Unless you’re one of the unlucky people whose Windows computer was infected over the past few days by the WannaCry ransomware worm, you might have a hard time visualizing what actually takes place when the malware takes over your machine.
WannaCry infection in action
Thanks to the pseudonymous “malware historian” danooct1, anyone can watch WannaCry infect a Windows PC and encrypt its files.
Don’t worry — danooct1 is using a virtual machine, an emulated Windows 10 PC running inside another computer’s software, so that WannaCry’s infection is contained. Otherwise, as he notes, the malware would try to infect his roommates’ and his girlfriend’s computers as well.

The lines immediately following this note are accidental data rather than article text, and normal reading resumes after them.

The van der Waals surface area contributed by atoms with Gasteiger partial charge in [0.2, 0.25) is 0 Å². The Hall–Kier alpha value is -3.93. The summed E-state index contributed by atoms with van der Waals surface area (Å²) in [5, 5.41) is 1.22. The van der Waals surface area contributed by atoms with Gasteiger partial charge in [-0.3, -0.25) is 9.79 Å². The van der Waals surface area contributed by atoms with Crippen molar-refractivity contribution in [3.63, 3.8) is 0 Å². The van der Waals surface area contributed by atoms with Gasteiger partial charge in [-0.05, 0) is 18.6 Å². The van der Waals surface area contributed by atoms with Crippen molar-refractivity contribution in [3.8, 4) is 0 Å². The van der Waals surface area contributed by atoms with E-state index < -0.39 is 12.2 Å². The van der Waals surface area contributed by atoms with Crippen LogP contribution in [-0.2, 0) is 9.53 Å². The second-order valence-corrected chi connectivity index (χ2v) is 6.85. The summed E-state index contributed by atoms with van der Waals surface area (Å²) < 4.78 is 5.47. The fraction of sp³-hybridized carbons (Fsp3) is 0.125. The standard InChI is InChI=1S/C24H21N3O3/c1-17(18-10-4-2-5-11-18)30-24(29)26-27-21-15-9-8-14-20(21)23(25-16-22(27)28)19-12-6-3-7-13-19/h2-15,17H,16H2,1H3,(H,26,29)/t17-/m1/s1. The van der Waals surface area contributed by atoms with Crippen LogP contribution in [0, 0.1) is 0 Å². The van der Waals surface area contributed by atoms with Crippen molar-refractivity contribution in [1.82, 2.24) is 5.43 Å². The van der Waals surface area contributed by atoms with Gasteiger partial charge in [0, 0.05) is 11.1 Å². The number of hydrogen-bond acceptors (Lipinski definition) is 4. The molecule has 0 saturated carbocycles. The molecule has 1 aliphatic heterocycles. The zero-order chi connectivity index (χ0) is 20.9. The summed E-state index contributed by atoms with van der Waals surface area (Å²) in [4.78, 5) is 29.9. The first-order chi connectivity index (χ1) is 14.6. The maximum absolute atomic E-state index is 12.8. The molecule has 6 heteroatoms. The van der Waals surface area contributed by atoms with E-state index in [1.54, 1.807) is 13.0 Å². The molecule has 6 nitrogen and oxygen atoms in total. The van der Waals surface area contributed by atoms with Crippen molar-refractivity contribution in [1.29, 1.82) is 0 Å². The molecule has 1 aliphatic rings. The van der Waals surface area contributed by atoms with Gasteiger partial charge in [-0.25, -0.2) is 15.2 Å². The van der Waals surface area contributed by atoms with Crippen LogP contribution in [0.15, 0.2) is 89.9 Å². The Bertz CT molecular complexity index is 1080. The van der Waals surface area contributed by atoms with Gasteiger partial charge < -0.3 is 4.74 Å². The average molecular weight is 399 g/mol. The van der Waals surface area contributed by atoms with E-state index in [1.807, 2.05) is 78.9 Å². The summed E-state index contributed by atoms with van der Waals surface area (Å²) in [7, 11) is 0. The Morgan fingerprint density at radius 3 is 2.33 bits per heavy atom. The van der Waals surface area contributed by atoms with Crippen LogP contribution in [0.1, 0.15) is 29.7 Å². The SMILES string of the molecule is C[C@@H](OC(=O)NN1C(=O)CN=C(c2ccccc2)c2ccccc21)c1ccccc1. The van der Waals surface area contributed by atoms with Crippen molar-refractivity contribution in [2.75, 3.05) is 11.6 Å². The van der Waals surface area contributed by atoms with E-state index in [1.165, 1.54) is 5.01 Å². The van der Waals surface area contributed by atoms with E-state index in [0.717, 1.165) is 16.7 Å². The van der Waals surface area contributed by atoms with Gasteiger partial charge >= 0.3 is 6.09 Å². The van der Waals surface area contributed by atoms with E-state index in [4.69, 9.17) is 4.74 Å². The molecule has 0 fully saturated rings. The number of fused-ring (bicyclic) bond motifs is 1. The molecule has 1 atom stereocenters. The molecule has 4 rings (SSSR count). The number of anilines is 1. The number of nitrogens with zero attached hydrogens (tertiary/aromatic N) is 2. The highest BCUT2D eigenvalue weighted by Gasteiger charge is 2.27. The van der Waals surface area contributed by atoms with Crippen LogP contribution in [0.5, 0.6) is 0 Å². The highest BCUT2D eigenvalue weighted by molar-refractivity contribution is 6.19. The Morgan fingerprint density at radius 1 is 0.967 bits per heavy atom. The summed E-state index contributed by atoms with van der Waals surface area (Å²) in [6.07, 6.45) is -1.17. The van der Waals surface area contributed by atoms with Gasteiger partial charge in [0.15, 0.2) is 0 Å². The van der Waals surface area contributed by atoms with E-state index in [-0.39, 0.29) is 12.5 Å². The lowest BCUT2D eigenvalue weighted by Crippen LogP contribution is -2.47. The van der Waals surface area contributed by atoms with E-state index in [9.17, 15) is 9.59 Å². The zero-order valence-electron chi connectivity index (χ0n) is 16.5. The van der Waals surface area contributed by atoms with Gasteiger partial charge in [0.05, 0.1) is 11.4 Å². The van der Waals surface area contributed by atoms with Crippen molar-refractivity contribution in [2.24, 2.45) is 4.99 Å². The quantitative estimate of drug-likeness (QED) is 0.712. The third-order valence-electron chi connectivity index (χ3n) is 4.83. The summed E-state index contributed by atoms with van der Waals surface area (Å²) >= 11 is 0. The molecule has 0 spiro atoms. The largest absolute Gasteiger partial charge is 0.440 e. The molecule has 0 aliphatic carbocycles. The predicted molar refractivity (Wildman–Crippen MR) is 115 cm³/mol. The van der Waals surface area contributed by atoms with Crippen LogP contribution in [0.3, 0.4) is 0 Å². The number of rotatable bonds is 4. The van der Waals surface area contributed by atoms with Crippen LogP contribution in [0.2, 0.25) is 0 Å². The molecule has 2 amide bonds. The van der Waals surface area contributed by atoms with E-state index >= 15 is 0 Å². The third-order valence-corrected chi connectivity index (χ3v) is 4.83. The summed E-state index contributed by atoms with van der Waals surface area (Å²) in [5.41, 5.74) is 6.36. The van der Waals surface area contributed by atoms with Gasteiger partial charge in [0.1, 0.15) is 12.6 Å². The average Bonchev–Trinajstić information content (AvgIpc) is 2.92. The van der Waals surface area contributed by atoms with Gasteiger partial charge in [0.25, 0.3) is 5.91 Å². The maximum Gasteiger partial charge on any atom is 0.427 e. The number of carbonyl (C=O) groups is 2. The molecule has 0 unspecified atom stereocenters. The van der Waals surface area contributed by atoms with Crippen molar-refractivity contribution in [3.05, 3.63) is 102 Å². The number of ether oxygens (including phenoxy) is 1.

You can see that the machine takeover happens pretty quickly after danooct1 runs WannaCry. His desktop files disappear and are replaced by encrypted versions of themselves. The computer continues to run normally, but the desktop background changes to a note informing the user that his files have been encrypted.
MORE: How to Protect Yourself from WannaCry Ransomware
Crucially, at one point the malware asks the user, “Do you want to allow this app to make changes to your PC?” Danooct1 allows it to, because, after all, the dialogue box identifies itself as coming from “Windows Command Processor.”
It’s not clear exactly what would happen if a user refused to allow those changes. The background note had already appeared before the dialogue box popped up, but the desktop files weren’t encrypted until after danooct1 granted permission.
Nevertheless, this does indicate that some WannaCry victims might be able to stop the infection, at least partway, by refusing to grant that permission.
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